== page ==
Is this guy running for president?
It’s curious to me that he had comparative stats for California and Florida on COVID and the economy at his fingertips this morning when he appeared on “The View.” There is a presidential vacuum looming for Democrats in 2024 right now. And it wouldn’t be crazy for the governor of the country’s biggest state, who just beat back a recall effort in a landslide, to think he might have an angle on his party’s nomination.
Maybe Newsom is calculating that jabbing at Ron DeSantis, Democrats’ second-least favorite Republican, over his handling of the pandemic is a way to earn some cheap brownie points ahead of the next national primary. Watch a minute or so here.
I’m not sure what he’s referring to when he says California did better than Florida and Texas economically. California has the highest unemployment rate among the three at 7.5 percent, with Florida down at 4.9 and Texas at 5.6. Maybe he’s measuring by the rate of improvement, as California began the year at 9.0 percent unemployment and shaved off a point and a half in the ensuing months, more than either FL or TX did. If he’s measuring by real GDP, California did see a higher rate of growth between Q4 in 2020 and Q2 in 2021 than Texas, 6.3 percent to 4.6 percent. But Florida topped them both at 7.0 percent.
He’s right about Florida’s COVID death rate being around 50 percent higher than California’s, though. They’re at 2,877 deaths per one million residents, good for 10th overall in the U.S., while California is 35th with 1,905 per million. Texas is in between at 2,579 per million, in 23rd place. A major complicating factor, however, is that Florida has a bigger percentage of senior citizens as a share of its population than California does, 20.9 percent versus 14.8 percent. There’s more dry tinder in DeSantis’s state for the virus to burn through.
The clip above wasn’t the only jab Newsom took at certain unnamed freedom-preaching Republican governors today. There was also this:
“I think it's highly ironic that you have governors preaching freedom against this vaccination but not preaching freedom against other vaccinations."
California Gov. @GavinNewsom is here to discuss the #omicron variant and efforts to combat COVID-19 in the state.#GMA3 pic.twitter.com/IMxRa0yzYd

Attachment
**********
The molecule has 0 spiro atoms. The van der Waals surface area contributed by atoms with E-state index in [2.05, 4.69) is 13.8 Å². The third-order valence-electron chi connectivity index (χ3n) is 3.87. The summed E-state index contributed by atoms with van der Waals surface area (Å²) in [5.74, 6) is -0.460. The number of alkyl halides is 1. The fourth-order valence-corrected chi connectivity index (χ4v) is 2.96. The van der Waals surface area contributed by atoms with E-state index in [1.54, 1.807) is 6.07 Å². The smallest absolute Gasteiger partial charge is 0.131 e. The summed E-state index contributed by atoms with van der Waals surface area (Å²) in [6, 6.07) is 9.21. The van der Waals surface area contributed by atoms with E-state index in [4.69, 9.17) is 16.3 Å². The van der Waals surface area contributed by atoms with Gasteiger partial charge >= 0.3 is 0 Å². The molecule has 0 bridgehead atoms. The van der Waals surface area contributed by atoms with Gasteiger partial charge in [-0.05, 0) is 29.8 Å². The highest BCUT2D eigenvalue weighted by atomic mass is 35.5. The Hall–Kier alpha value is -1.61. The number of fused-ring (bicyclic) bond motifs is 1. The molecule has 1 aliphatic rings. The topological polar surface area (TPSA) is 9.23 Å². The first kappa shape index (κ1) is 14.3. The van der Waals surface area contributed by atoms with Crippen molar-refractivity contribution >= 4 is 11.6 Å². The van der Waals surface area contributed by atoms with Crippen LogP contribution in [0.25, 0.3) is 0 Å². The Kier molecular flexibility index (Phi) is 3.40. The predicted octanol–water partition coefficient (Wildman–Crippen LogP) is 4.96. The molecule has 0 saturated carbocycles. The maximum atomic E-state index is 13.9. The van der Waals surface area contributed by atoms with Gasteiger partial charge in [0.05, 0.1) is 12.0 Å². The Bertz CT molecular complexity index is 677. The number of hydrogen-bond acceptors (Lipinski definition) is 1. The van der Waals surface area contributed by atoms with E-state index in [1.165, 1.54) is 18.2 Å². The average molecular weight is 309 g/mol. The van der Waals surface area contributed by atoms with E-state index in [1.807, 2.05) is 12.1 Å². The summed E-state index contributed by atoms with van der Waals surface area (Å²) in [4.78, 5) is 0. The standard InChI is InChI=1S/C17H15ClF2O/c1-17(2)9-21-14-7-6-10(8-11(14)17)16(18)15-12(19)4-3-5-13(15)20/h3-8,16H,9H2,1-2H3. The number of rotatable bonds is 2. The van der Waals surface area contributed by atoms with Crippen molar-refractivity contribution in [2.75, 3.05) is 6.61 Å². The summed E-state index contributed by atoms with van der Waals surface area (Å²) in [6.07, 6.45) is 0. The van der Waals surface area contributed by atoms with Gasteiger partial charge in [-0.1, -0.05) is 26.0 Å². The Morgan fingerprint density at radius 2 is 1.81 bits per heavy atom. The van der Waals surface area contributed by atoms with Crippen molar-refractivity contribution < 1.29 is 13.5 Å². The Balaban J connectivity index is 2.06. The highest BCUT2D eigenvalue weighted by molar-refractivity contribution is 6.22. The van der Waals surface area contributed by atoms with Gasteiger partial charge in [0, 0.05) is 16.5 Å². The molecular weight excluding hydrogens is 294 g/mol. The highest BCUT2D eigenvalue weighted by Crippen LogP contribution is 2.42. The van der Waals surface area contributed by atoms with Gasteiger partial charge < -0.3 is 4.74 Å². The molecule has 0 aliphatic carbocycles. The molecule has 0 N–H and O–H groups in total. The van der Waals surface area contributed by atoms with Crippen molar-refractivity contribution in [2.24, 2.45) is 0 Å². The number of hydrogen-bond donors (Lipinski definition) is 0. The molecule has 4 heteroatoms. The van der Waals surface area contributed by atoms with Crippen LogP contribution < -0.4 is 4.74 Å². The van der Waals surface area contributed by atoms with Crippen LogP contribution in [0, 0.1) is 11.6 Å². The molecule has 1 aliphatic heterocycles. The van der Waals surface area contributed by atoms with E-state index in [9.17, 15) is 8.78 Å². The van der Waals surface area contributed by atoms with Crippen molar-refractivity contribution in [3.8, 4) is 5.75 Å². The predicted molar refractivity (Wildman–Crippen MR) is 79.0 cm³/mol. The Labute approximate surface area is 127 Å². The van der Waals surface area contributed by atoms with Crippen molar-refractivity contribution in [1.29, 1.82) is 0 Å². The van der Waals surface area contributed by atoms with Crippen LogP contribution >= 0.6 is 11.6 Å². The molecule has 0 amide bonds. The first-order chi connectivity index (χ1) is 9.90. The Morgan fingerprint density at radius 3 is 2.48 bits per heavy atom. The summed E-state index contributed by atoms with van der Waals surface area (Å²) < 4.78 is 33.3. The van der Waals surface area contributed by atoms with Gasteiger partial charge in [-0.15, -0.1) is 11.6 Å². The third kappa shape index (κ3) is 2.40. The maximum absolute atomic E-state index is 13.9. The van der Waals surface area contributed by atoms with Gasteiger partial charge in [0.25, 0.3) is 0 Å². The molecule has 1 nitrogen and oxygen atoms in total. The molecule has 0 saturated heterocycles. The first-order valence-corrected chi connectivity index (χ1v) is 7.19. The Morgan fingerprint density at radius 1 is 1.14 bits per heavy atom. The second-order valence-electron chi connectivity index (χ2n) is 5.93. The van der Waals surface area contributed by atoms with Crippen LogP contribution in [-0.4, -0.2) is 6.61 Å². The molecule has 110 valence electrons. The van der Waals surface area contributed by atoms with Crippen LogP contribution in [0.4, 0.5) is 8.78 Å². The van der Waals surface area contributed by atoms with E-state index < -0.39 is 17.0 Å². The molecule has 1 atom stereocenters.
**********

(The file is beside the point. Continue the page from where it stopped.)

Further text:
— GMA3: What You Need To Know (@ABCGMA3) December 8, 2021
It’s not crazy for parents and public officials to be leery of vaccinating kids, who almost never have difficulty with COVID, while supporting vaccinations for other childhood diseases. But Newsom’s one thousand percent right that GOP politicians have done an atrocious job of explaining why this vaccine shouldn’t be mandated in schools while others should. And it’s had a predictable effect on Republican opinion about childhood vaccinations generally.
COVID comparisons between U.S. states are boring since no state has done freakishly, horribly bad relative to others. If you want to see a jurisdiction that’s done freakishly, horribly bad compared to the competition, let me direct your attention to our friends in Russia, which continues to be besieged by the virus. I’ve written about the horrendous death toll from COVID there before but this graph will help put in perspective just how bad it’s been lately:
According to the Moscow Times, Russia’s total excess death toll during the pandemic now exceeds 810,000, which is higher than the official number of COVID deaths in the U.S. — despite the fact that our population is more than twice the size of theirs. Before the pandemic, the last time Russia had more than 200,000 deaths in a month was 2008. This year, they’ve topped 200,000 every month for the past four months.
Why? One Russian journalist says hardcore anti-vaxxism is widespread:
The anti-vaccine movement uses lines first delivered by the authorities. In March 2020, a leading Russian physician, Leonid Roshal, claimed that the new coronavirus was no more dangerous than ordinary flu and even demanded prosecution for those who said otherwise. As the true scope of the pandemic became apparent and European capitals went into lockdowns, state media and officials downplayed or ignored reports of disastrous outbreaks in several regions, lauding Moscow’s “openness.”
Over the months that followed, state TV happily spread conspiracy theories about Western vaccines, casting doubt on the efficacy of vaccination. Russia Today, which fed its Western audiences a steady diet of conspiracies, even seems to have actively bolstered vaccine opponents at home. By the time the government and the media changed their tune, enforcing mandatory vaccination in the summer of 2021 and cracking down on anti-vaccine conspiracies, it was too late.
Just 41 percent of Russians are vaccinated despite the government having rolled out its vaccine nearly a year ago. The regime has gotten more heavy-handed lately about requiring vaccination to try to put out the fire but the popular pushback has been surprisingly energetic by Russian standards. One wonders if Putin’s recent designs on Ukraine are partly motivated by wanting to refocus public passions elsewhere, towards a nationalist cause and away from the COVID death toll and vaccine mandates.
Exit question: If Gavin Newsom is serious about running for president, does he really think running on a risk-averse precaution-heavy COVID platform contra DeSantis is the way to do it? That worked for him in California’s recall, admittedly. How did it work out for Terry McAuliffe in Virginia, a state much closer in partisan terms to the national electorate?
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